University of Minnesota, Twin Cities
University of Wisconsin, Madison
Public health and emergency medicine
Aaron grew up in a small town in eastern Wisconsin with his parents, Robby and Dawn, and brother Adam. He lived in a variety of places in eastern Wisconsin, ranging from a farmhouse to a city dwelling. From a very young age Aaron’s parents valued education above all else, stressing the importance of academic performance to set a foundation for a promising future.
Aaron was exposed to medicine throughout his early years. His mom was a nurse and would tell him stories about her job, and his dad also worked at the hospital. He also learned and enjoyed visits from his Uncle Dean, who was an internal medicine physician in Madison at the University of Wisconsin. Aaron’s family would visit Uncle Dean in Madison and Aaron started to formulate the idea and dream of becoming a physician .
When he was 14, his parents adopted his two sisters from Ethiopia and Nepal. Traveling to Nepal was definitely the most memorable cultural experience of his childhood. Though young, Aaron began to understand what public health meant. He was able to appreciate the rifts in healthcare that were evident compared to his hometown. Aaron enjoyed playing on the school football team with his younger brother. It taught him competition and those efforts transferred to the classroom.
Aaron was accepted and attended the University of Wisconsin Oshkosh. He found it both exciting and frightening to have so many more people and students around him.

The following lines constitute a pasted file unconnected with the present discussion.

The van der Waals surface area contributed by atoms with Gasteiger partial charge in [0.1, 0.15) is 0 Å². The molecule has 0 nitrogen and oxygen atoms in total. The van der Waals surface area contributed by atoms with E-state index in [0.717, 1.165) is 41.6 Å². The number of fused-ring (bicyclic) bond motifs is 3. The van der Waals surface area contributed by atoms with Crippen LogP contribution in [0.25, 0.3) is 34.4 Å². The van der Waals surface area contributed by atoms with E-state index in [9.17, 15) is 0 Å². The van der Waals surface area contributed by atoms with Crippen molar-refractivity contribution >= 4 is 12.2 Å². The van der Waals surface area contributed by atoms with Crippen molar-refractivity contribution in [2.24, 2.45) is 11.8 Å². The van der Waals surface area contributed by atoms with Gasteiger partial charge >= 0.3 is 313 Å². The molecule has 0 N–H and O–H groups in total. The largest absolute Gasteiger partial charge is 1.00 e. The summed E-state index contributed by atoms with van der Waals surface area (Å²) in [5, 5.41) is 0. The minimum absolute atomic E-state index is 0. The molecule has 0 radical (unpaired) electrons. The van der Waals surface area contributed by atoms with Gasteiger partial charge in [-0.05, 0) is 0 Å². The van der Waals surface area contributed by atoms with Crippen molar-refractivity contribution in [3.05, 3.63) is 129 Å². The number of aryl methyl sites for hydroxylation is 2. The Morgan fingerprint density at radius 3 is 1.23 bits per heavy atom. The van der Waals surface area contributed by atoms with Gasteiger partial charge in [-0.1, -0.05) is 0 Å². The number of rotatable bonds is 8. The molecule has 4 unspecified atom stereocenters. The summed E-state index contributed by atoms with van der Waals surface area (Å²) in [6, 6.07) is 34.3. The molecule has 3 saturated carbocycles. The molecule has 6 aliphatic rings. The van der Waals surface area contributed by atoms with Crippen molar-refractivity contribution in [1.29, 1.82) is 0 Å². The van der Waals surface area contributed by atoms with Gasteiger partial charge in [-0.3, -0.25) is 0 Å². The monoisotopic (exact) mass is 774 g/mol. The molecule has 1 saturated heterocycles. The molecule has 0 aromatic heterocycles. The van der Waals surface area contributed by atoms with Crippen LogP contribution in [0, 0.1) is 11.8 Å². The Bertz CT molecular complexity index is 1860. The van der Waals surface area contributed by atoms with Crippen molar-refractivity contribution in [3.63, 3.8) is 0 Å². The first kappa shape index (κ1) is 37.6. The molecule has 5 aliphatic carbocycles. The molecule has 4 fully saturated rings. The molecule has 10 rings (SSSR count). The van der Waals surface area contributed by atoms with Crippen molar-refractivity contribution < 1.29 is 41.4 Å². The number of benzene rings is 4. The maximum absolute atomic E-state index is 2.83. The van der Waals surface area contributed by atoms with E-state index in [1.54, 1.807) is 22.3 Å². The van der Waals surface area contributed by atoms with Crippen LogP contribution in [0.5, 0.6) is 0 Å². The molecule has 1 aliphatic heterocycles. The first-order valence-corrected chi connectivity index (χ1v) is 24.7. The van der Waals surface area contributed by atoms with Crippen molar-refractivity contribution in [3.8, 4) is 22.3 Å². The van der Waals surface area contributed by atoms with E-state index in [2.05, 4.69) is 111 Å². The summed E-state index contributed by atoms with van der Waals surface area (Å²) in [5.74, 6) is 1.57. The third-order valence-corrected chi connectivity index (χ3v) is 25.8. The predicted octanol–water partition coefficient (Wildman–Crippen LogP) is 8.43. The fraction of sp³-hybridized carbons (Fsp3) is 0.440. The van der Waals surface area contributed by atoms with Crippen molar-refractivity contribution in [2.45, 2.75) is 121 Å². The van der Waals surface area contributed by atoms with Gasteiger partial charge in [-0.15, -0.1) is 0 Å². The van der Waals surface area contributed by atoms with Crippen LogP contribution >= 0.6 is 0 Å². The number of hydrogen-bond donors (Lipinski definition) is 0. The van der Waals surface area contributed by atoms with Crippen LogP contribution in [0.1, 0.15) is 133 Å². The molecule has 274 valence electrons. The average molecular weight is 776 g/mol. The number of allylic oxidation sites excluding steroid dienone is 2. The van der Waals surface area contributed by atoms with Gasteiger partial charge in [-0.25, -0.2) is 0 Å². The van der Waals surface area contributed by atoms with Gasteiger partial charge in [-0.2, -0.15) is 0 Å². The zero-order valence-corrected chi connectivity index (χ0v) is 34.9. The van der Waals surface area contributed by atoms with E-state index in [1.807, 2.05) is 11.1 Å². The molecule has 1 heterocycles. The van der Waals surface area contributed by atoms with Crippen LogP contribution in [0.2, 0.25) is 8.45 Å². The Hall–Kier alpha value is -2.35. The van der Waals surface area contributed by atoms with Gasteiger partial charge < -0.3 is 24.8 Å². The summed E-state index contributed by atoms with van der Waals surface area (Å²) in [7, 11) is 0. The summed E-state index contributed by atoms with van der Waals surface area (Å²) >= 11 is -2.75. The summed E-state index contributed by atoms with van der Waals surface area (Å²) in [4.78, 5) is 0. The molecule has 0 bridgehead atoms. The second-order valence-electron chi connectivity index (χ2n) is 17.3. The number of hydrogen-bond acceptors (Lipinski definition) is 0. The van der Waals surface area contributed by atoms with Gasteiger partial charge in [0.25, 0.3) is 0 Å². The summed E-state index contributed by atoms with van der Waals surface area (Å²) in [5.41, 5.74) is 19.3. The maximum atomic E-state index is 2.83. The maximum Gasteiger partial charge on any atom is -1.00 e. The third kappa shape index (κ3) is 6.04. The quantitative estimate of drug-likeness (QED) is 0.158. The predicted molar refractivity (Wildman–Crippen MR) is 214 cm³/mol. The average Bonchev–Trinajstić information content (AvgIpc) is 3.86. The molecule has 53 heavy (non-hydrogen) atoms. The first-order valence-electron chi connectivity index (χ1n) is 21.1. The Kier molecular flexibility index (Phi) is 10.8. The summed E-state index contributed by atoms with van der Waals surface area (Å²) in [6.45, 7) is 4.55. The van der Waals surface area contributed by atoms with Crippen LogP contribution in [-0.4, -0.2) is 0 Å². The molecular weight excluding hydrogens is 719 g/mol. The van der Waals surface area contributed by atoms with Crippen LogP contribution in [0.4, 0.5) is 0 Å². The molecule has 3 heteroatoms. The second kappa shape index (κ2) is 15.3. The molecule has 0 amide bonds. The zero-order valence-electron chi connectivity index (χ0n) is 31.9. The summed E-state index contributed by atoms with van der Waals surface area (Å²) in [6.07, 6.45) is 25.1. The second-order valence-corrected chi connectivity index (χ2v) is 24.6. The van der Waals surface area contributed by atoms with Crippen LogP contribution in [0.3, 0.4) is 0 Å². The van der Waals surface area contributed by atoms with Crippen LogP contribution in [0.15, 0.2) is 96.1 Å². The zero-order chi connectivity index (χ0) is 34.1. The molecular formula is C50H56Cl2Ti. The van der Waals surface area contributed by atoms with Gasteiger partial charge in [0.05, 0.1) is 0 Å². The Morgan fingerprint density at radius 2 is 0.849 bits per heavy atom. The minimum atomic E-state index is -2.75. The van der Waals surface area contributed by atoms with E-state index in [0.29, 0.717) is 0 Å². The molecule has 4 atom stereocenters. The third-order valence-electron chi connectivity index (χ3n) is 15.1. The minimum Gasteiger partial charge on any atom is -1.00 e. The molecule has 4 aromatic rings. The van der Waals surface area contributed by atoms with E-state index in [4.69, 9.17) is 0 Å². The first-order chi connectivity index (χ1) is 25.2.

In his sophomore year he took, “Introduction to Healthcare”. His professor Dr. Dana Merriman sought him out as a very proactive and promising student. Aaron eventually joined her neuroscience lab and she became his “mom away from home” while he attended college. Aaron had a passion for teaching and founded the Pre Medical Society of UW Oshkosh under the direction of Dr. Merriman. The organization flourished and is still going strong today. Aaron continued to stay in contact with the Menominee tribe while away from home, seeking guidance from staff at the College of Menominee Nation.
Before beginning medical school, a key mentor reached out to him; Dr. Erik Brodt, founder and past director of what would become the Native American Center for Health Professions (NACHP). He helped Aaron connect with other Native students, which was key in helping guide him through the rigors of medical school. This support created a welcoming and family environment.
Aaron went through the didactic years with the desire to become a surgeon. He completed research in the Department of Surgery and looked forward to his third and fourth years, where he would transition from classroom to clinic.
Halfway through Aaron’s third year of clinical rotations, he had worked with a wide array of specialties, from surgery to hospital medicine. He began to develop a deep interest in Emergency Medicine, the specialty he would ultimately decide to pursue.
He was very interested in public health and academic medicine, so he decided to take a year between his third and fourth year of medical school to earn his Master’s of Public Health Degree. He is currently conducting Emergency Medicine research at Hennepin County Medical Center in Minneapolis, Minnesota at the University of Minnesota, where he will receive his MPH degree.